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Effects of pitavastatin on atherosclerotic-associated inflammatory biomarkers in people living with HIV with dyslipidemia and receiving ritonavir-boosted atazanavir: a randomized, double-blind, crossover study
AIDS Research and Therapy volume 20, Article number: 13 (2023)
Chronic inflammation has been described in people living with HIV (PLHIV) receiving antiretroviral therapy (ART) despite viral suppression. Inflammation associated non-communicable diseases, including atherosclerosis, are becoming recognized complication of HIV infection. We studied the effect of pitavastatin on atherosclerotic-associated inflammatory biomarkers in PLHIV receiving ART.
A randomized, double-blind, crossover study was conducted in HIV-infected persons with dyslipidemia and receiving atazanavir/ritonavir (ATV/r) to evaluate the effect of 2 mg/day pitavastatin treatment versus placebo. High-sensitivity CRP (hs-CRP), cytokines, and cellular markers in PLHIV receiving 12 weeks of pitavastatin or placebo were investigated.
A total of 24 HIV-infected individuals with a median (interquartile range) age of 46 (41–54) years were recruited, and the median CD4 T cell count was 662 (559-827) cells/mm3. The median duration of ATV/r use was 36 (24–48) months. Significant change in levels of basic fibroblast growth factor (FGF) between pitavastatin treatment and placebo at week 12 from baseline was observed (27.1 vs. 20.5 pg/mL; p=0.023). However, there were no significant changes from baseline of hs-CRP and other plasma cytokine levels at week 12 of pitavastatin or placebo. Regarding cellular markers, percentages of HLA-DR+CD38-CD4+ T cells and PD1+CD4+ T cells significantly decreased from baseline in PLHIV receiving pitavastatin for 12 weeks, as compared to placebo (− 0.27 vs. 0.02%; p=0.049 and − 0.23 vs. 0.23%; p=0.022, respectively).
Pitavastatin treatment increases basic FGF levels, and lowers HLA-DR+CD38-CD4+ T cells, and PD1+CD4+ T cells. Further study on the effects of pitavastatin on preventing cardiovascular diseases in PLHIV should be pursued.
The use of antiretroviral therapy (ART) in people living with human immunodeficiency virus (PLHIV) has evidently reduced opportunistic infection-related morbidity and mortality . Despite undetectable plasma viral load, immune activation and inflammation persist in PLHIV receiving ART . These are associated with an increased risk of non-AIDS related morbidities and mortality. In the era of ART, the incidence of cardiovascular disease (CVD) was raised and become one of the leading causes of death in PLHIV . PLHIV have an increased risk for CVD approximately 1.5-2 times compared to HIV-uninfected persons .
Protease inhibitors are currently recommended as alternative agents for first-, second-, and third-line antiretroviral regimens . Among protease inhibitors, ritonavir-boosted atazanavir is not associated with increased risk of cardiovascular disease [6, 7], in contrast to other agents [7, 8]. Newer classes of antiretroviral agents, for example integrase strand transfer inhibitors, have emerged and are preferred in the first-line antiretroviral regimens . However, long-term cardiovascular disease risk associated with these agents have yet to be confirmed in large-scale studies . Although ritonavir-boosted atazanavir is not associated with the increased risk of cardiovascular disease, ritonavir-boosted atazanavir has greater increases of cholesterol and triglyceride levels from baseline compared to unboosted atazanavir .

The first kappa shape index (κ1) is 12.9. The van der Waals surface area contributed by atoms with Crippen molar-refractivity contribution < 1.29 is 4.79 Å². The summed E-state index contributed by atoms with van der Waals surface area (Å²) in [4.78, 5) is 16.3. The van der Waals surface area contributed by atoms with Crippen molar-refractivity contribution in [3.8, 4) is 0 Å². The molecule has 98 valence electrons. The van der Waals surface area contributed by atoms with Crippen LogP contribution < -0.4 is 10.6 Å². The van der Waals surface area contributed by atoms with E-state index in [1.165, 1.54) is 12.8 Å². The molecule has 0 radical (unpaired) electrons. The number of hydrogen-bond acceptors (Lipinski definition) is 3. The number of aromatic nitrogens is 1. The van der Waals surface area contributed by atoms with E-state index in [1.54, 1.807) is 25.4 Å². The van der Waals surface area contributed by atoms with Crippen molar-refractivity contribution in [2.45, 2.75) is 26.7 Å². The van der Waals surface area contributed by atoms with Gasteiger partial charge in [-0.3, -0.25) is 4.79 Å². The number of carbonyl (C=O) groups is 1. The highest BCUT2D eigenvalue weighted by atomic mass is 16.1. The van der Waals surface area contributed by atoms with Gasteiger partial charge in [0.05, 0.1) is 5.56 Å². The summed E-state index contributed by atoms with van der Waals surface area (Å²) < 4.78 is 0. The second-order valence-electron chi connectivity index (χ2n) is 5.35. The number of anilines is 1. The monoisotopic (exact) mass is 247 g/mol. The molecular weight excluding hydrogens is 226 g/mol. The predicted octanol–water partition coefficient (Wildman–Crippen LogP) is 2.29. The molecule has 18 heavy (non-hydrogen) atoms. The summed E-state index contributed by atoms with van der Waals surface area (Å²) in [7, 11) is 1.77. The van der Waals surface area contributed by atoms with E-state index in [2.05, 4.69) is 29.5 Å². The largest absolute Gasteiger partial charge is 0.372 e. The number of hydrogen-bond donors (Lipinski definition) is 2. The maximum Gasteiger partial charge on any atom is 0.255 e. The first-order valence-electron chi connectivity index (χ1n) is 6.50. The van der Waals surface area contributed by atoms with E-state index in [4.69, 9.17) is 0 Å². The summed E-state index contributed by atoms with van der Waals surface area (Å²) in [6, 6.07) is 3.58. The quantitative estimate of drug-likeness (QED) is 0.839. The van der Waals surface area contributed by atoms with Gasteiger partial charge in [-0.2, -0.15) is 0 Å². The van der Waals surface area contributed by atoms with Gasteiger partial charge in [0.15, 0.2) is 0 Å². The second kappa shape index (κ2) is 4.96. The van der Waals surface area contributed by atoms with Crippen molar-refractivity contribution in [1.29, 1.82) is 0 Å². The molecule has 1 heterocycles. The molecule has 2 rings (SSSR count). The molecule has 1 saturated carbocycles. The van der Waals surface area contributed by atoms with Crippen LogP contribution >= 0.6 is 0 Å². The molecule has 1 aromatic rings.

Statins possess pleiotropic anti-inflammatory activities in addition to lipid-lowering effects . Many inflammatory markers were shown to be related with atherosclerosis and cardiovascular diseases, such as interleukin-6 (IL-6), D-dimer, and high-sensitivity C-reactive protein (hs-CRP) [12, 13]. Use of different statins has been shown to be associated with reduced biomarkers of inflammation/immune activation and endothelial dysfunction, although there were some discrepant results [11, 14]. Pitavastatin has less drug-drug interactions compared with other lipid-lowering agents ; therefore the drug benefits for the use in PLHIV receiving ART that has drug-drug interaction with other statins. Limited data are available regarding the anti-inflammatory effect of pitavastatin in HIV-infected individuals. We studied the effect of pitavastatin use in virologically-suppressed HIV-infected patients on atherosclerotic-associated inflammatory biomarkers.
Materials and methods
Study design and participants
This study is a substudy of a randomized, double-blind, crossover study of 24 HIV-infected dyslipidemic patients receiving ritonavir boosted atazanavir (ATV/r) that was conducted to study safety and efficacy of pitavastatin for treatment of dyslipidemia (ClinicalTrials.gov NCT02442700) . Breifly, participants were assigned to receive 2 mg/day of pitavastatin or placebo for 12 weeks, followed by 2 weeks of washout period, and then 12 weeks of the other treatment arm (Fig. 1). At the enrollment and at the end of 12 weeks of each treatment arm, blood was collected for inflammatory marker study. Estimated 10-year cardiovascular disease risk was calculated by Thai CV risk score, a tool developed to predict a 10 year cardiovascular risk using data from Thai people, as recommended by Thai guidelines [17, 18] (Application available on App store: https://apps.apple.com/id/app/thai-cv-risk-calculator/id1564700992).